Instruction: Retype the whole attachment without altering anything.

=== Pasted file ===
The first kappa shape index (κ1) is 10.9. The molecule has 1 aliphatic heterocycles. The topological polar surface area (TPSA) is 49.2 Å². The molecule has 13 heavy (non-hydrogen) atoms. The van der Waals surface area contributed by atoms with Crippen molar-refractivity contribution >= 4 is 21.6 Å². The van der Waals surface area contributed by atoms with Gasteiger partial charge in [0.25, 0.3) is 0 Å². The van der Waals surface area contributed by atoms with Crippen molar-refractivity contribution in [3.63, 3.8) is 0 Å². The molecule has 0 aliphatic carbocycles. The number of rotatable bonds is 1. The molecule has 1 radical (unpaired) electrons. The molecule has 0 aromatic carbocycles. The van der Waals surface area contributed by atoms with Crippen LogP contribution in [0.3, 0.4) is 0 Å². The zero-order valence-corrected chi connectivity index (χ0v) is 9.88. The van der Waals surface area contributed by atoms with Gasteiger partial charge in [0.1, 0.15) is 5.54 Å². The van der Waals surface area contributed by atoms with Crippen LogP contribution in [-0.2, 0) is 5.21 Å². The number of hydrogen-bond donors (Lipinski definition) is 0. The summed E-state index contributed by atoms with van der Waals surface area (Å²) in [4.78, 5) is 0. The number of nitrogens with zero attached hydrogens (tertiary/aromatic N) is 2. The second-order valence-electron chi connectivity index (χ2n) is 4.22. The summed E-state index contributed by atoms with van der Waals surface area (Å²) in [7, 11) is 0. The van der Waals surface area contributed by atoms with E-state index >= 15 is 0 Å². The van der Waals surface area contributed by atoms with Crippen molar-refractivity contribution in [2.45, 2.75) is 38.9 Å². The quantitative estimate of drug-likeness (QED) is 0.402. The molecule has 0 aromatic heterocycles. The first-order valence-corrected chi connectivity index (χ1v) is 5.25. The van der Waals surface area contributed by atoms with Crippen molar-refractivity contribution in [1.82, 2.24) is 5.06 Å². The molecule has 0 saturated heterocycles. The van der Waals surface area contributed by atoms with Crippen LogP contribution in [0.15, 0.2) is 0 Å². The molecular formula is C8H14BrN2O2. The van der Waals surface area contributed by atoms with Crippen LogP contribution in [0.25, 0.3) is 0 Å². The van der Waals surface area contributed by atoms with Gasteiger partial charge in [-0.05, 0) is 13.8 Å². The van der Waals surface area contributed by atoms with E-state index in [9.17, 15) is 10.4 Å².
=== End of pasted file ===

The first kappa shape index (κ1) is 10.9. The molecule has 1 aliphatic heterocycles. The topological polar surface area (TPSA) is 49.2 Å². The molecule has 13 heavy (non-hydrogen) atoms. The van der Waals surface area contributed by atoms with Crippen molar-refractivity contribution >= 4 is 21.6 Å². The van der Waals surface area contributed by atoms with Gasteiger partial charge in [0.25, 0.3) is 0 Å². The van der Waals surface area contributed by atoms with Crippen molar-refractivity contribution in [3.63, 3.8) is 0 Å². The molecule has 0 aliphatic carbocycles. The number of rotatable bonds is 1. The molecule has 1 radical (unpaired) electrons. The molecule has 0 aromatic carbocycles. The van der Waals surface area contributed by atoms with Crippen LogP contribution in [0.3, 0.4) is 0 Å². The zero-order valence-corrected chi connectivity index (χ0v) is 9.88. The van der Waals surface area contributed by atoms with Gasteiger partial charge in [0.1, 0.15) is 5.54 Å². The van der Waals surface area contributed by atoms with Crippen LogP contribution in [-0.2, 0) is 5.21 Å². The number of hydrogen-bond donors (Lipinski definition) is 0. The summed E-state index contributed by atoms with van der Waals surface area (Å²) in [4.78, 5) is 0. The number of nitrogens with zero attached hydrogens (tertiary/aromatic N) is 2. The second-order valence-electron chi connectivity index (χ2n) is 4.22. The summed E-state index contributed by atoms with van der Waals surface area (Å²) in [7, 11) is 0. The van der Waals surface area contributed by atoms with E-state index >= 15 is 0 Å². The van der Waals surface area contributed by atoms with Crippen molar-refractivity contribution in [2.45, 2.75) is 38.9 Å². The quantitative estimate of drug-likeness (QED) is 0.402. The molecule has 0 aromatic heterocycles. The first-order valence-corrected chi connectivity index (χ1v) is 5.25. The van der Waals surface area contributed by atoms with Crippen molar-refractivity contribution in [1.82, 2.24) is 5.06 Å². The molecule has 0 saturated heterocycles. The van der Waals surface area contributed by atoms with Crippen LogP contribution in [0.15, 0.2) is 0 Å². The molecular formula is C8H14BrN2O2. The van der Waals surface area contributed by atoms with Crippen LogP contribution in [0.25, 0.3) is 0 Å². The van der Waals surface area contributed by atoms with Gasteiger partial charge in [-0.05, 0) is 13.8 Å². The van der Waals surface area contributed by atoms with E-state index in [9.17, 15) is 10.4 Å².